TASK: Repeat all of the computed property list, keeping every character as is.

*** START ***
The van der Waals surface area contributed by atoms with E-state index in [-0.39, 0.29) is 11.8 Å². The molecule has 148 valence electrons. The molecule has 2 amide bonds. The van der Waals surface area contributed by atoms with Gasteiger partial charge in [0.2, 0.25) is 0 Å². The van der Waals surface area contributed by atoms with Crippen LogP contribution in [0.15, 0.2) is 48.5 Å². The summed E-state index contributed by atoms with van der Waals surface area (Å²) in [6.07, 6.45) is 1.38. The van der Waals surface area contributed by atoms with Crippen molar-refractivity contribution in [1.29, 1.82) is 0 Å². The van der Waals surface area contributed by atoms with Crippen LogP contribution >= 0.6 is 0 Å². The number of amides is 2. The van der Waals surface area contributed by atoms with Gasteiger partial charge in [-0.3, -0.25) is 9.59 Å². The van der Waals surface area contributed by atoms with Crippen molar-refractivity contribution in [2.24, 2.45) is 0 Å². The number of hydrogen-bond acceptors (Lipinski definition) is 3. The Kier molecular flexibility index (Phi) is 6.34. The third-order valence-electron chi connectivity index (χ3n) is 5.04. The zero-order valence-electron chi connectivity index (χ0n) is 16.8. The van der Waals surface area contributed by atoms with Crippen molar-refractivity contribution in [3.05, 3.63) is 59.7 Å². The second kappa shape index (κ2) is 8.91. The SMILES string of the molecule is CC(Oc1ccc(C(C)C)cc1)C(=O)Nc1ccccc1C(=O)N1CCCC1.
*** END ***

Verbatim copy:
The van der Waals surface area contributed by atoms with E-state index in [-0.39, 0.29) is 11.8 Å². The molecule has 148 valence electrons. The molecule has 2 amide bonds. The van der Waals surface area contributed by atoms with Gasteiger partial charge in [0.2, 0.25) is 0 Å². The van der Waals surface area contributed by atoms with Crippen LogP contribution in [0.15, 0.2) is 48.5 Å². The summed E-state index contributed by atoms with van der Waals surface area (Å²) in [6.07, 6.45) is 1.38. The van der Waals surface area contributed by atoms with Crippen molar-refractivity contribution in [1.29, 1.82) is 0 Å². The van der Waals surface area contributed by atoms with Crippen LogP contribution >= 0.6 is 0 Å². The number of amides is 2. The van der Waals surface area contributed by atoms with Gasteiger partial charge in [-0.3, -0.25) is 9.59 Å². The van der Waals surface area contributed by atoms with Crippen molar-refractivity contribution in [2.24, 2.45) is 0 Å². The number of hydrogen-bond acceptors (Lipinski definition) is 3. The Kier molecular flexibility index (Phi) is 6.34. The third-order valence-electron chi connectivity index (χ3n) is 5.04. The zero-order valence-electron chi connectivity index (χ0n) is 16.8. The van der Waals surface area contributed by atoms with Crippen molar-refractivity contribution in [3.05, 3.63) is 59.7 Å². The second kappa shape index (κ2) is 8.91. The SMILES string of the molecule is CC(Oc1ccc(C(C)C)cc1)C(=O)Nc1ccccc1C(=O)N1CCCC1.